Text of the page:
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When initialising an instance of a Generic class in Java is there any benefit to specifying the Type on both sides of the statement?

Or to put it another way, what's the difference between these two valid statements:

ArrayList<String> test = new ArrayList<String>();

and:

ArrayList<String> test = new ArrayList();

(It seems second statement is not equivalent to:

ArrayList<String> test = new ArrayList<Object>();

as the third statement in invalid and causes an incompatible types compile error.)

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2 Answers 2

up vote 14 down vote accepted

The second statement winds up being more or less equivalent to the first, but only because generics are erased at runtime. You'll get an "unchecked conversion" warning, which is why I don't like it.

A better way is to have a static generic method like this:

public static <T> List<T> newList() {
    return new ArrayList<T>();
}

and then do

List<String> test = newList();

This is what Google Collections does.

(And you should almost always be declaring your lists as List, not as ArrayList. Makes it easy to switch the implementation later.)

Edit: dribeas asked in the comments what the exact difference is between the two declarations, and why I said they are "more or less equivalent". Because of type erasure, the only difference between them is the warning. Here's a small piece of code comparing them:

import java.util.*;

class GenericDeclarationTest {
    public static void main(String[] args) {
        List<String> list1 = new ArrayList<String>();
        list1.add("");
        String s1 = list1.get(0);
        List<String> list2 = new ArrayList();
        list2.add("");
        String s2 = list2.get(0);
    }
}

And here's the generated bytecode (as printed by javap -c GenericDeclarationTest):

Compiled from "GenericDeclarationTest.java"
class GenericDeclarationTest extends java.lang.Object{
GenericDeclarationTest();
  Code:
   0:   aload_0
   1:   invokespecial   #1; //Method java/lang/Object."<init>":()V
   4:   return

public static void main(java.lang.String[]);
  Code:
   0:   new     #2; //class java/util/ArrayList
   3:   dup
   4:   invokespecial   #3; //Method java/util/ArrayList."<init>":()V
   7:   astore_1
   8:   aload_1
   9:   ldc     #4; //String
   11:  invokeinterface #5,  2; //InterfaceMethod java/util/List.add:(Ljava/lang/Object;)Z
   16:  pop
   17:  aload_1
   18:  iconst_0
   19:  invokeinterface #6,  2; //InterfaceMethod java/util/List.get:(I)Ljava/lang/Object;
   24:  checkcast       #7; //class java/lang/String
   27:  astore_2
   28:  new     #2; //class java/util/ArrayList
   31:  dup
   32:  invokespecial   #3; //Method java/util/ArrayList."<init>":()V
   35:  astore_3
   36:  aload_3
   37:  ldc     #4; //String
   39:  invokeinterface #5,  2; //InterfaceMethod java/util/List.add:(Ljava/lang/Object;)Z
   44:  pop
   45:  aload_3
   46:  iconst_0
   47:  invokeinterface #6,  2; //InterfaceMethod java/util/List.get:(I)Ljava/lang/Object;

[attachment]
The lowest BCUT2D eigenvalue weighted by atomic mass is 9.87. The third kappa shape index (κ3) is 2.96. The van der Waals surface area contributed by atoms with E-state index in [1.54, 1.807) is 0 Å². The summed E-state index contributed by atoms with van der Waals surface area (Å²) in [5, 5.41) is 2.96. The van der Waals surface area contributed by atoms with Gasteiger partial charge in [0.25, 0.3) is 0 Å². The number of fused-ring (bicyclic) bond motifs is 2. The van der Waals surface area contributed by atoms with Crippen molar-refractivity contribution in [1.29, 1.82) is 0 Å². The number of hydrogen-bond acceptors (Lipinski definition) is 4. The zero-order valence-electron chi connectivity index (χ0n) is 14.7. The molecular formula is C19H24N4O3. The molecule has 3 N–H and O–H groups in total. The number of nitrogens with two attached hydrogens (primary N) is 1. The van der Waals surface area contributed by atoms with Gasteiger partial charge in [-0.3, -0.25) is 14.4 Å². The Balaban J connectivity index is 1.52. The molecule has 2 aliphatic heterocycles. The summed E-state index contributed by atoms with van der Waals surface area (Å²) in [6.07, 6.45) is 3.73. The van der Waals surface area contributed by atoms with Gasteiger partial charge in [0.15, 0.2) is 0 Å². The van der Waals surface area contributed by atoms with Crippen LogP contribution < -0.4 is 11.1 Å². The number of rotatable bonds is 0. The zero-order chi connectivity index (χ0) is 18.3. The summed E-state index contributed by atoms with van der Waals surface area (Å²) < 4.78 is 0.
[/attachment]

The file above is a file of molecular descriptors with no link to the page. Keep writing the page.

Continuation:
52:  checkcast       #7; //class java/lang/String
   55:  astore  4
   57:  return

}

As you can see (if you have the patience), the two are identical.

Incidentally, this may become easier in Java 7. There is a proposal in Project Coin for "Improved Type Inference for Generic Instance Creation". If it makes the final cut, the syntax will be:

List<String> test = new ArrayList<>();
// or
Map<String, Object> test2 = new HashMap<>();

Not too hard to type, is it?

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Was the <T> after "static" in your code intentional ? What is it's purpose ? –  euphoria83 Mar 25 '09 at 15:32
    
@euphoria83: The <T> is to let the compiler know it's a generic method. See page 7 and following of java.sun.com/j2se/1.5/pdf/generics-tutorial.pdf. –  Michael Myers Mar 25 '09 at 15:35
    
What is the difference from: List<String> x = new ArrayList(); and your intermediate function? And when you say that the first and second example are more or less equivalent, what are the differences? –  David Rodríguez - dribeas Mar 25 '09 at 15:44
    
It's pretty much the same thing once the code is compiled, but you should use the first method anyway because otherwise javac will give you warnings. The intermediate function will detect that you are looking for a List<String> and return one. That way you only have to specify <String> once. –  Adam Jaskiewicz Mar 25 '09 at 15:56
    
And the main benefit of the improved type inference isn't so much less typing, it's not typing the same thing twice (and thus less of a chance to make a mistake). –  Adam Jaskiewicz Mar 25 '09 at 17:06

That redundancy is annoying. You may wish to look at Google Collections that have factory methods which create Lists like this:

List<Double> doubleList = Lists.newLinkedList();

Also note that Java Generics are not covariant.

share|improve this answer
    
Google Collections looks very handy, thanks. –  Dave Webb Mar 25 '09 at 17:35

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